Well thank you very much and Prime Minister Lee, Mrs Lee thank you so much again for your very warm welcome.
About four and a half thousand kilometres from here lies the Torres Strait—the narrow strip of water separating the uppermost tip of Australia and Papua New Guinea, wedged between the Coral and Arafura seas.
This narrow waterway is dotted with hundreds of small islands. One of them is Erub Island, the inspiration and the origin of the stunning artwork we’ve been surrounded with tonight.
Seeing art from one of the most remote communities in Australia brought here – to one of the most densely populated countries in the world and displayed in one of the most comprehensive collections of Asian art in the region, lends a whole new meaning to this idea of connection.
Over the past few days, I have spoken about Australia’s admiration for Singapore, and that all our two countries have in common.
We are nations with different histories, and different cultural traditions, yet shared cultural traditions. We are familiar and comfortable with one another, determined to know more about each other, and to work together as friends and neighbours in our region.
When Prime Minister Lee visited the Australian Parliament last year, he spoke to us and said that our relationship springs from the heart as much as it does from the head. Cultural exchanges like this one are the beating heart of our friendship and I’m pleased to see our creative partnerships continue to strengthen under the stewardship of the Australia Singapore Arts Group.
I want to thank Australia-Singapore Arts Group Chairs – the Deputy Secretary in the Singapore Ministry for Culture, Community and Youth, Mrs Rosa Daniel who spoke to us; and the Director of the National Museum of Australia, Dr Mathew Trinca.
I would also like to thank Mr Douglas Gautier, the Chief Executive Officer and Artistic Director of the Adelaide Festival Centre, who is here tonight on Dr Trinca’s behalf.
And, of course, I want to thank Mr Kennie Ting, the Director of this extraordinary Asian Civilisations Museum, our host this evening.
Now we are honoured to have a number of the artists here tonight, and we’ve met with them. And I just want to mention the artists, thank you so much for your extraordinary work. Racy Oui-Pitt, Jimmy K. Thaiday Lorenzo Ketchell, Lavinia Ketchell, Florence Gutchen, Lynnette Griffiths and Marion Gaemers.
Together, you have transformed the ghost nets of the ocean—the discarded fishing nets, the twine and debris that wash through the Strait—from something that poses a real threat to the survival of your marine environment into something which showcases Torres Strait Islander culture and pride to the world.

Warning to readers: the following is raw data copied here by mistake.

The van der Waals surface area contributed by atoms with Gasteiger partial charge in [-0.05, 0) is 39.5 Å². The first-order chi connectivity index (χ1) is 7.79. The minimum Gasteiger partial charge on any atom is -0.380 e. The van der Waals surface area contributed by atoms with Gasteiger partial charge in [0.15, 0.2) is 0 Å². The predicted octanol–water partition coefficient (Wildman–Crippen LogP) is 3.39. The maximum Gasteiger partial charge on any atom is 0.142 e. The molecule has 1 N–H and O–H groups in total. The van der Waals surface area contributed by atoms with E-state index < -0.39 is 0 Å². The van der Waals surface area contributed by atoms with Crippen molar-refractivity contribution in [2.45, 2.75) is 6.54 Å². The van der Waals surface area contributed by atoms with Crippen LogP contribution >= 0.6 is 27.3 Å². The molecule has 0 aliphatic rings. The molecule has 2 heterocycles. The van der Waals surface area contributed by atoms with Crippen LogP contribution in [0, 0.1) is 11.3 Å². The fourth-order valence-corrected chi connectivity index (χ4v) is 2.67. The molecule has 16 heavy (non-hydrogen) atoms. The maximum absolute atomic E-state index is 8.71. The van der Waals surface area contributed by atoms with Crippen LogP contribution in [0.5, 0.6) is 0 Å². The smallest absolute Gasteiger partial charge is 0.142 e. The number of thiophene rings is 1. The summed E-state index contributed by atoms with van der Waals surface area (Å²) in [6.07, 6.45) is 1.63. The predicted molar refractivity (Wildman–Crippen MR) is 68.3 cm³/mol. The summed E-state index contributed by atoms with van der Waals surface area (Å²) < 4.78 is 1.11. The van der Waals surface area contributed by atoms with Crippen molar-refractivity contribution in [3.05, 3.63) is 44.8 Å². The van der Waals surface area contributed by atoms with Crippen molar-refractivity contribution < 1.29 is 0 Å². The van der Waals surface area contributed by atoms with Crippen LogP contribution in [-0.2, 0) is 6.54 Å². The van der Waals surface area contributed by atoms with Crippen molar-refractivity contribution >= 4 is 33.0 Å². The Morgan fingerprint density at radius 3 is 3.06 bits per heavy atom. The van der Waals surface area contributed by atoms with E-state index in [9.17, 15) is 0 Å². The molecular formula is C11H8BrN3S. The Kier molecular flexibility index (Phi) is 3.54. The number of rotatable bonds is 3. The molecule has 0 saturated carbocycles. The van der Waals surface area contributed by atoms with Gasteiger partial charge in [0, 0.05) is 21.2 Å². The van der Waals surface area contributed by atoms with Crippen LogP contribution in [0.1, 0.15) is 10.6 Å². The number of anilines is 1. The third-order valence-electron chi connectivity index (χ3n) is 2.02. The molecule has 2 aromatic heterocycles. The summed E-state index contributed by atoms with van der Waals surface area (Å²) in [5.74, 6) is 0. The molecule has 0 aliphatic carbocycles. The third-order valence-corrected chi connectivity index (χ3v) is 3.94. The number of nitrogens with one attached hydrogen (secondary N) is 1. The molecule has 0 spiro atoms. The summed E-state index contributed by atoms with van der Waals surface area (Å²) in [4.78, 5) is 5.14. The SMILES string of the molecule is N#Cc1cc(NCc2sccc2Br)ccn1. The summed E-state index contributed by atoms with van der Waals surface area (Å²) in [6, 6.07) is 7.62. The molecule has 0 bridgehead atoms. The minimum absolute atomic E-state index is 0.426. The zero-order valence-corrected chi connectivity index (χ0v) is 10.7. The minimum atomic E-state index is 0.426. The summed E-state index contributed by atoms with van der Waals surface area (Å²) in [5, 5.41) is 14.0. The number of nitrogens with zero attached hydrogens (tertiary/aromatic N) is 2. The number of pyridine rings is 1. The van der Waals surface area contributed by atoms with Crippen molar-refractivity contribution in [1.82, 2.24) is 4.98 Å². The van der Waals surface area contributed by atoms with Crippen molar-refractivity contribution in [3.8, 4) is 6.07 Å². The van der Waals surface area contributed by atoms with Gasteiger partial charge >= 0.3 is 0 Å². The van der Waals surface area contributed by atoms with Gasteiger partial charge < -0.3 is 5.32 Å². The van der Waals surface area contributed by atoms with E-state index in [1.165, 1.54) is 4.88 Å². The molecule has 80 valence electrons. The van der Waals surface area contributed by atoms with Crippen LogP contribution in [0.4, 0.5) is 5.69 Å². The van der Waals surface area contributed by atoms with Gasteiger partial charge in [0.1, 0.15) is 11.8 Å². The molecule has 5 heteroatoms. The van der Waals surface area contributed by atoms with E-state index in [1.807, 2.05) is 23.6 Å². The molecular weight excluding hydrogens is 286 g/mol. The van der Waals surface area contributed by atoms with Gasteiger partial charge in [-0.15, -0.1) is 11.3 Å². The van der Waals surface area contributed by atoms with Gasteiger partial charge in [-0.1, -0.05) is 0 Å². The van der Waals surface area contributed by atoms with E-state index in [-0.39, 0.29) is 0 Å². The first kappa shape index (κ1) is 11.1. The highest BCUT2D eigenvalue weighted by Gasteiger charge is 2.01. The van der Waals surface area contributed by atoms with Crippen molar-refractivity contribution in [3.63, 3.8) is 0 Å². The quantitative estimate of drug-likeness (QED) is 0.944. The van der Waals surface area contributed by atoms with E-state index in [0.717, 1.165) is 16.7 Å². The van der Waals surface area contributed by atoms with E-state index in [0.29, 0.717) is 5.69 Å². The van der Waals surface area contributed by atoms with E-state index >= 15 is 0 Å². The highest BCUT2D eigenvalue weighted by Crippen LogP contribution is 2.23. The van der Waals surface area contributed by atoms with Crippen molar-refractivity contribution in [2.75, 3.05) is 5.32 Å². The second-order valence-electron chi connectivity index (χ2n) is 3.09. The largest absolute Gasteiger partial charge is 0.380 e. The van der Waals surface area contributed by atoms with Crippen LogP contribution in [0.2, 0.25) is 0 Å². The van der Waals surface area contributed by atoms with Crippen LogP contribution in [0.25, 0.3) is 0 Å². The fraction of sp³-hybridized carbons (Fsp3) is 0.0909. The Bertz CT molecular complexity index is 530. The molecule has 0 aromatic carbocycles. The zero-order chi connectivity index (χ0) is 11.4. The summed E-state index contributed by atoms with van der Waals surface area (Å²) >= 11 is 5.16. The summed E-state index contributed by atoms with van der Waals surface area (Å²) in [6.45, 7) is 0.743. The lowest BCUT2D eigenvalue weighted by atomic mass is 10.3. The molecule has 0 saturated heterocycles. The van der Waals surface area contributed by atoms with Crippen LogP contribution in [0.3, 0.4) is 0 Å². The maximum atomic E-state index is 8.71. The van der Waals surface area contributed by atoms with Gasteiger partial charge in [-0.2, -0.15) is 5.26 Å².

And today of course, is a momentous day in the history of the Torres Strait. 25 years ago to this very day, on the 3rd of June 1997, the High Court of Australia handed down its historic decision, in the case brought by Eddie Mabo and other plaintiffs from the Torres Strait, to recognise the native title land rights of the Meriam people on Mer Island, another island in the Torres Strait.
This was a momentous occasion, where the high court discarded and rejected the doctrine of Terra Nullius and recognised native title at the application of Eddie Mabo.
A courageous campaigner, an extraordinary man, who did not live to see that judgement. But whose passion and whose advocacy changed Australian history and we honour him and all those plaintiffs today.
Now just as we are getting to know Singapore better through cultural exchange, we continue to marvel at the cultures within our own country and the richness they bring to our Australian way of life.
Of course, our cultural and economic relationship is underpinned and enabled by the stability and security and prosperity of our region.
Prime Minister Lee, this visit has been an invaluable opportunity for us once again to reinforce our commitment to maintenance to the rule of law in our region. Both our nations are committed to that and we have seen a strong demonstration of the commitment of our friends and allies and partners at the conference in Singapore here today.
Whether it is the reckless and dangerous behaviour of North Korea where we are imposing sanctions both autonomous and those authorised by the United Nations Security Council only in the last 24 hours.
We are doing that because we are standing up for the maintenance for the stability that has been the foundation of the extraordinary progress in the region.
And we are working together as we battle the threat, the scourge of terrorism across the region. Again that collaboration between our nations that continuous relationship of support, that shared values which is keeping us secure.
And we will continue our close collaboration across the board to ensure the cultural exchange, the people to people exchanges exemplified by this exhibition can continue to inspire us and delight us, all of us, young and old.
Some as young as the SG50 baby we’re proud to call a toddler now, we’re proud to call our granddaughter Isla and all the other children from the schools here in Singapore and in Australia and in the Torres Strait that have contributed to this.
So it is my great pleasure to open Au Karem ira Lamar Lu, the Ghost Nets of the Ocean.